Workplace Ergonomics

Workplace Ergonomics – The Three Primary Risk Factors

Work-related accidents and illnesses were once far more commonplace. Most employees considered these to be the risks one must take to ensure sufficient income for their family to cope. However, as governments became more aware of the impact of lost working hours on their countries’ economies, they began introducing legislation to limit employees’ exposure to such hazards. Initially, these were seen to be either physical, chemical, or biological in origin. Later, closer studies revealed a need to focus on workplace ergonomics and its role in preventing musculoskeletal disorders (MSD). Investigations have revealed three primary factors that can expose employees to this type of risk. Let us identify these and discuss how to mitigate them.

Workplace Ergonomics

High Force Requirement

Many of the tasks a worker must tackle daily require considerable physical effort. The constant need for exertion can quickly lead to muscular fatigue and exhaustion. A tired worker is not only at risk of a musculoskeletal disorder but is also more likely to become involved in an accident.

A specialist in workplace ergonomics is qualified to advise employers regarding possible countermeasures. These might include reducing the need for manual lifting and carrying by providing workers with carts and dollies for handling heavy items. Where manual handling is unavoidable, employees need to be taught safe and efficient lifting techniques.

Postural Risks

The working environment is often designed purely with a given task in mind and without consideration for those whose job it is to perform it. As a result, workers often find it necessary to bend, stretch, lean, or adopt some equally awkward posture incompatible with acceptable workplace ergonomic practices. Repeatedly working vulnerable joints, such as the knees, hips, elbows, and shoulders, beyond the mid-range of their capabilities exposes employees to a heightened risk of MSDs.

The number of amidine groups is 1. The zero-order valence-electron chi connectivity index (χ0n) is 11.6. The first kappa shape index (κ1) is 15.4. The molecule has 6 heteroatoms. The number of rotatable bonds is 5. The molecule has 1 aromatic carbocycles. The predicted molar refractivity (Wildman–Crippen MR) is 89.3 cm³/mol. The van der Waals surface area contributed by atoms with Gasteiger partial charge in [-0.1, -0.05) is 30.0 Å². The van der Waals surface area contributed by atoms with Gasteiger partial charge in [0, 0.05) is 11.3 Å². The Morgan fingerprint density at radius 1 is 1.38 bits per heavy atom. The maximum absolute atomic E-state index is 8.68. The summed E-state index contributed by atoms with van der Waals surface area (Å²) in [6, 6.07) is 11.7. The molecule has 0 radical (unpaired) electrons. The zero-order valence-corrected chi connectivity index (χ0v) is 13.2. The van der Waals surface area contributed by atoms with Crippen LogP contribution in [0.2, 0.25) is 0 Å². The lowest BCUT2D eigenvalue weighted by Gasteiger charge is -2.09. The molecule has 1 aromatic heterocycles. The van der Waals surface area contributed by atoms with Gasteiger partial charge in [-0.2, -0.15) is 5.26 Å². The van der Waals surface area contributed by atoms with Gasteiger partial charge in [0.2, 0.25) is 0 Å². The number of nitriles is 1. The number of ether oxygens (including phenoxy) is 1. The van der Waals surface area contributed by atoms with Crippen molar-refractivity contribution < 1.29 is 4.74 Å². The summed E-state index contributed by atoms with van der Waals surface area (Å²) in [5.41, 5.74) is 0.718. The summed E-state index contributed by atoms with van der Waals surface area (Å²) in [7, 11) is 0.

In this case, the control measures should focus on improvements to the functional layout and replacing any tools that might cause postural stress. In addition, regular breaks will allow employees the opportunity to recover before resuming these tasks.

Highly Repetitive Tasks

Many jobs require a worker to perform the same action repeatedly, often for prolonged periods. Typists were among the first to capture the attention of workplace ergonomics specialists, who correlated the occupation with an increased risk of the repetitive strain injury known as carpal tunnel syndrome. On the factory floor, any task with a cycle time of 30 seconds or less is considered to be highly repetitive and a potential contributory factor in the development of musculoskeletal disorders.

It is possible to significantly reduce the risk of MSD due to task repetitions by adequately addressing any postural and excessive force requirements, together with training in the proper work techniques and regular recovery breaks. Generally, a workplace ergonomics advisor would also recommend job rotation as a further precaution to eliminate the risks inherent in performing the same task for prolonged periods.

Need Professional Help?

Industrial hygiene specialists are trained to identify, evaluate, and offer advice on countering hazards to the health and safety of employees whilst at work. IOH Solutions is accredited and registered with SANAS and the Department of Labour to perform industrial hygiene inspections. Companies in Gauteng and the Eastern and Western Cape provinces with concerns about workplace ergonomics can be assured of absolute professionalism when retaining IOH Solutions.

View our Work Place Erganomic Services here and contact us today.